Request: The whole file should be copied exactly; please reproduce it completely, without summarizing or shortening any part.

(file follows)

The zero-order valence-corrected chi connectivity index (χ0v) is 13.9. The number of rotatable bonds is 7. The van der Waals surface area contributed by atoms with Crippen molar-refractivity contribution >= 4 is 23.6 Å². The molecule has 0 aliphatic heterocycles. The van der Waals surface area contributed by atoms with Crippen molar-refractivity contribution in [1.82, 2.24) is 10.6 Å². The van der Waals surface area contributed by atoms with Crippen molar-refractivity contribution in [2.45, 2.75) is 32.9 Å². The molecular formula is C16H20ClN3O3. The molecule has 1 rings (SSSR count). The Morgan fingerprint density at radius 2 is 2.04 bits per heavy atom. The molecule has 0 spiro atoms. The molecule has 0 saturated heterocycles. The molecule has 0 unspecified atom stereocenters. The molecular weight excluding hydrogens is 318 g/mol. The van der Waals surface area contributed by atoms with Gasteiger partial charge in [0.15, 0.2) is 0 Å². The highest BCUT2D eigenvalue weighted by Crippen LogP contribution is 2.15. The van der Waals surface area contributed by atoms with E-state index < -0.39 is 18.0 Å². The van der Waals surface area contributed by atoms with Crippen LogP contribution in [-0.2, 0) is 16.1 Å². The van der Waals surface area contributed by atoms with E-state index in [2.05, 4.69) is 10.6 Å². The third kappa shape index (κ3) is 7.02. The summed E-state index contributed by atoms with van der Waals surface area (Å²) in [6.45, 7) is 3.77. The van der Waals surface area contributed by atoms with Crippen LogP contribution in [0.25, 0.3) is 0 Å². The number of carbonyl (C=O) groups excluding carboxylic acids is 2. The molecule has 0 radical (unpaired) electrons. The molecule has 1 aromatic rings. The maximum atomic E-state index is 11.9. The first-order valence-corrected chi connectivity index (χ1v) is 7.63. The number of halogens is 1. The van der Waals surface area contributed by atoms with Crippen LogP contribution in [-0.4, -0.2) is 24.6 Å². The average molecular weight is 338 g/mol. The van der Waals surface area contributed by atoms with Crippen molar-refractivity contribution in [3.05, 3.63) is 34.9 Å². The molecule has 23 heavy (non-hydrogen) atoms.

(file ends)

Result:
The zero-order valence-corrected chi connectivity index (χ0v) is 13.9. The number of rotatable bonds is 7. The van der Waals surface area contributed by atoms with Crippen molar-refractivity contribution >= 4 is 23.6 Å². The molecule has 0 aliphatic heterocycles. The van der Waals surface area contributed by atoms with Crippen molar-refractivity contribution in [1.82, 2.24) is 10.6 Å². The van der Waals surface area contributed by atoms with Crippen molar-refractivity contribution in [2.45, 2.75) is 32.9 Å². The molecular formula is C16H20ClN3O3. The molecule has 1 rings (SSSR count). The Morgan fingerprint density at radius 2 is 2.04 bits per heavy atom. The molecule has 0 spiro atoms. The molecule has 0 saturated heterocycles. The molecule has 0 unspecified atom stereocenters. The molecular weight excluding hydrogens is 318 g/mol. The van der Waals surface area contributed by atoms with Gasteiger partial charge in [0.15, 0.2) is 0 Å². The highest BCUT2D eigenvalue weighted by Crippen LogP contribution is 2.15. The van der Waals surface area contributed by atoms with E-state index < -0.39 is 18.0 Å². The van der Waals surface area contributed by atoms with Crippen LogP contribution in [-0.2, 0) is 16.1 Å². The van der Waals surface area contributed by atoms with E-state index in [2.05, 4.69) is 10.6 Å². The third kappa shape index (κ3) is 7.02. The summed E-state index contributed by atoms with van der Waals surface area (Å²) in [6.45, 7) is 3.77. The van der Waals surface area contributed by atoms with Crippen LogP contribution in [0.25, 0.3) is 0 Å². The number of carbonyl (C=O) groups excluding carboxylic acids is 2. The molecule has 0 radical (unpaired) electrons. The molecule has 1 aromatic rings. The maximum atomic E-state index is 11.9. The first-order valence-corrected chi connectivity index (χ1v) is 7.63. The number of halogens is 1. The van der Waals surface area contributed by atoms with Crippen LogP contribution in [-0.4, -0.2) is 24.6 Å². The average molecular weight is 338 g/mol. The van der Waals surface area contributed by atoms with Crippen molar-refractivity contribution in [3.05, 3.63) is 34.9 Å². The molecule has 23 heavy (non-hydrogen) atoms.